Book 12 Overview

In Book 12, Augustine brings his ideas of memory and time (from Books 10 and 11) to bear on issues surrounding the story of the creation. His main concern here is to address the diversity of opinion regarding the precise meaning of Genesis by focusing on the use of language. While accepting that scripture has more than one 'true' interpretation, Augustine devotes significant time to delineating the limits of possible exegeses. This Book contains a great deal of hair-splitting with regard to phrases like 'heaven and earth,' and repeats much of Augustine's own reading of Genesis found in Book 11—take the more involute and confusing parts with a grain of salt. This Book retains import chiefly for its basic layout of the concepts of formless matter and the 'heaven of heaven.'

Book 12 Summary & Analysis

Lines 1-8

Augustine begins with the question of priority in the creation (he loosely defines 'priority' later in Book XII). The text of Genesis describes a nascent earth as 'invisible and unorganized,' in Augustine's reading - an earth comprised of fluid 'formless matter.' Genesis further implies that the initial 'heaven' was not the starry firmament but rather the 'heaven of heaven'--God's 'house,' the angelic order of being nearest to him.

It's important to remember here that Augustine has already posited the non-temporal sense of the phrase 'in the beginning' (Book 11): the beginning is not a time at which God created the heavens and the earth, but rather the eternal, unchanging wisdom (which is also the nature of Christ) in which he created them.

Augustine argues that the visible heavens and earth are not primary in creation; rather, God constructed their concrete physical aspects from a totally 'formless matter' that was created 'first' (again, this 'first' has an ultimately non-temporal sense). This, he says, is the sense of the 'earth invisible and unorganized.'

This formless matter is virtually a quasi-nothingness; it is at the bottom of the Neoplatonic hierarchy of being, furthest from God, since it is matter (which is unlike God) without form (form being more godly than formlessness), and possessing the weakest claim to actual existence. The idea of formless matter is often difficult to grasp - the definition itself refers to the inscrutable quality of this type of 'unintelligible' matter. Augustine again partly blames Manichee theology for muddying his conception of this idea. With an emphasis on the visual, Augustine previously pictured formless matter as 'many different' horrible forms in constant flux rather than viewing it as completely lacking all form.

To reiterate, Augustine emphasizes that formless matter is almost nothing—a kind of 'nothing something' with so little existence that he freely refers to it simply as 'nothing.'

Along with formless matter, the 'heaven of heaven' also precedes the visible 'heaven and earth' in the order of creation. God first made the heaven of heaven and formless matter, then forged the visible heaven and earth out of this formless matter.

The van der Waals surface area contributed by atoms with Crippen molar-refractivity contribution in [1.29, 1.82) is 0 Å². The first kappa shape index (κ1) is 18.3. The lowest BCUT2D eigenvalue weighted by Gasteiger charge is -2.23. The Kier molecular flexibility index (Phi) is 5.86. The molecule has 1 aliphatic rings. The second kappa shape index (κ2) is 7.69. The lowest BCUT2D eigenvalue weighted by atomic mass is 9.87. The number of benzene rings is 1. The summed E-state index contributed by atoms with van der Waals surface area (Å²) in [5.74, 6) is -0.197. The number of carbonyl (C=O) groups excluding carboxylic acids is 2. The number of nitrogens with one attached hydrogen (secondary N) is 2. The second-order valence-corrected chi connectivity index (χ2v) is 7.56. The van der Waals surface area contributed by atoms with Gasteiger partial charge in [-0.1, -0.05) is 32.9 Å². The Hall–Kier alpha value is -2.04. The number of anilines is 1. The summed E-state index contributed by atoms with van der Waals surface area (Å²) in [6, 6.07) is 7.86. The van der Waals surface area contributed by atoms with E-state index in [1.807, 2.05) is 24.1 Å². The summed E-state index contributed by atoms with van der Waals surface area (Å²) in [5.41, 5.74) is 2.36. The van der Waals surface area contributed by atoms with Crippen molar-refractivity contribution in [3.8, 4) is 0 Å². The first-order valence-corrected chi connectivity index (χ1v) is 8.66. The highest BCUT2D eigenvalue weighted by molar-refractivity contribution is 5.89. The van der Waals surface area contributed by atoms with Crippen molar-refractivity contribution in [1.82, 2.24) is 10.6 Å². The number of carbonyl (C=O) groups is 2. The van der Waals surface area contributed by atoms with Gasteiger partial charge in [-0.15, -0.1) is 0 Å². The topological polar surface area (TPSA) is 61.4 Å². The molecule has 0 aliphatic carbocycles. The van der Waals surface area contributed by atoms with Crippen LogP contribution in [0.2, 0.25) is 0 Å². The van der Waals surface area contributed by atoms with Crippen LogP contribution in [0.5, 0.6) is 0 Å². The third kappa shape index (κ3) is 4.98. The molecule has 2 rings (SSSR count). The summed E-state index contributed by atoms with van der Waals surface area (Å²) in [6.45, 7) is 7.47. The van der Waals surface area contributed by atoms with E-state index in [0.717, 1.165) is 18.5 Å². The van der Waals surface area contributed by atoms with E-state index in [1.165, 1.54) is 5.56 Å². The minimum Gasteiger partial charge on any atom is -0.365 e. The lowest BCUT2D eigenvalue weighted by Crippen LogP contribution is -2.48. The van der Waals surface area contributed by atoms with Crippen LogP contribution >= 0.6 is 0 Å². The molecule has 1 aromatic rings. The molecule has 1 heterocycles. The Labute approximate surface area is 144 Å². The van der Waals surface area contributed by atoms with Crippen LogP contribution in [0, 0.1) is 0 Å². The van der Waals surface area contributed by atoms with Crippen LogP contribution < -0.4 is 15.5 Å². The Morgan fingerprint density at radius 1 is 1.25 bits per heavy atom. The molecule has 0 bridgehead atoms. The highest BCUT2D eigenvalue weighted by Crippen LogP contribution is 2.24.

Lines 9-16

Here, Augustine elaborates on the concept of a heaven of heaven, God's 'house' or 'city.' His reading of the phrase is inspired by the Neoplatonic philosopher Porphyry, who recognized a 'world-soul,' which is neither God himself, nor the human soul, but a created order which rests in eternal contemplation of God. Augustine refers to the heaven of heaven as 'the creation in the realm of the intellect'-- a static dimension composed purely of mind. Although it is not 'co-eternal' with God (i.e., it is neither part of God nor equal to him in perfection), it nonetheless 'participates' in God's eternity in a direct and open way. (Some of Augustine's language regarding an unmediated, face-to-face view of God recalls the vision he shared with Monica at Ostia). If formless matter is almost nothing, the heaven of heaven is, in a basic sense, almost God.

Both formless matter and the heaven of heaven, though not necessarily eternal in the same way as God, also exist 'outside time.' Formless matter is atemporal precisely because it has no form. Time, Augustine points out, has no relevance if nothing whatsoever changes. Formless matter, by its very definition, lacks any forms that might change. Put simply, objects without form can not change and without change there is no time.

The heaven of heaven, on the other hand, has a kind of absolute, extreme version of form that precludes change, and therefore any temporal interaction. We might think of it as having an absolutely rigid, perfect form. Since it does have form, it is capable of change. It's proximity to God, however, insures that this never happens: it is 'so given form that, though mutable, yet without any cessation of its contemplation [of God], without any...change, it experiences unswerving enjoyment of [God's] eternity and immutability' (author's italics).